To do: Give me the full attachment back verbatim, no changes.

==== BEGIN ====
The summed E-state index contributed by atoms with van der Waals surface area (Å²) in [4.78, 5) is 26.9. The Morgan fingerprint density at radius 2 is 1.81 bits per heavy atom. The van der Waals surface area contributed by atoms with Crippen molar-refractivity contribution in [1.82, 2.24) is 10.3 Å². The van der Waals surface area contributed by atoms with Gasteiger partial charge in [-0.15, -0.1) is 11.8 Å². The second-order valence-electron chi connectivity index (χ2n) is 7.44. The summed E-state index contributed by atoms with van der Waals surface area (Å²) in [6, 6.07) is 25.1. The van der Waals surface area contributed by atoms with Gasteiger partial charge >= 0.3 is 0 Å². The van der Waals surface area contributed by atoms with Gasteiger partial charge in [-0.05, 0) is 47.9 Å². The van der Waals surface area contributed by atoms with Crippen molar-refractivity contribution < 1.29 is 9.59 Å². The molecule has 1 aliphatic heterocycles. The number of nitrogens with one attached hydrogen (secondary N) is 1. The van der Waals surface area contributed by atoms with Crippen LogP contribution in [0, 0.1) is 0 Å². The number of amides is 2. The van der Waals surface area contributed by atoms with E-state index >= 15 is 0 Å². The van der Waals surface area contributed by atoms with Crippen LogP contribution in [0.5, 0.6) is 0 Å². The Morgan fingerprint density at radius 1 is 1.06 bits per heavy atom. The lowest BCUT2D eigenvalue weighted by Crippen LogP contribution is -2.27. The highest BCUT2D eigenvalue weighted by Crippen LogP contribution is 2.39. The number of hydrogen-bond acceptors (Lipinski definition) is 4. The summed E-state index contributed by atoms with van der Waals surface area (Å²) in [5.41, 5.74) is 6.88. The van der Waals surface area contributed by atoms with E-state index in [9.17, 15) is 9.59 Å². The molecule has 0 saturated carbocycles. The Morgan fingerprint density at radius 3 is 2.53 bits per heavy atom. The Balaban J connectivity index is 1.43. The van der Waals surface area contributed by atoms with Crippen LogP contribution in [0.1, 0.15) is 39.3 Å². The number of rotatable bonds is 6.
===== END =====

The summed E-state index contributed by atoms with van der Waals surface area (Å²) in [4.78, 5) is 26.9. The Morgan fingerprint density at radius 2 is 1.81 bits per heavy atom. The van der Waals surface area contributed by atoms with Crippen molar-refractivity contribution in [1.82, 2.24) is 10.3 Å². The van der Waals surface area contributed by atoms with Gasteiger partial charge in [-0.15, -0.1) is 11.8 Å². The second-order valence-electron chi connectivity index (χ2n) is 7.44. The summed E-state index contributed by atoms with van der Waals surface area (Å²) in [6, 6.07) is 25.1. The van der Waals surface area contributed by atoms with Gasteiger partial charge >= 0.3 is 0 Å². The van der Waals surface area contributed by atoms with Gasteiger partial charge in [-0.05, 0) is 47.9 Å². The van der Waals surface area contributed by atoms with Crippen molar-refractivity contribution < 1.29 is 9.59 Å². The molecule has 1 aliphatic heterocycles. The number of nitrogens with one attached hydrogen (secondary N) is 1. The van der Waals surface area contributed by atoms with Crippen LogP contribution in [0, 0.1) is 0 Å². The number of amides is 2. The van der Waals surface area contributed by atoms with E-state index >= 15 is 0 Å². The van der Waals surface area contributed by atoms with Crippen LogP contribution in [0.5, 0.6) is 0 Å². The Morgan fingerprint density at radius 1 is 1.06 bits per heavy atom. The lowest BCUT2D eigenvalue weighted by Crippen LogP contribution is -2.27. The highest BCUT2D eigenvalue weighted by Crippen LogP contribution is 2.39. The number of hydrogen-bond acceptors (Lipinski definition) is 4. The summed E-state index contributed by atoms with van der Waals surface area (Å²) in [5.41, 5.74) is 6.88. The van der Waals surface area contributed by atoms with E-state index in [9.17, 15) is 9.59 Å². The molecule has 0 saturated carbocycles. The Morgan fingerprint density at radius 3 is 2.53 bits per heavy atom. The Balaban J connectivity index is 1.43. The van der Waals surface area contributed by atoms with Crippen LogP contribution in [0.1, 0.15) is 39.3 Å². The number of rotatable bonds is 6.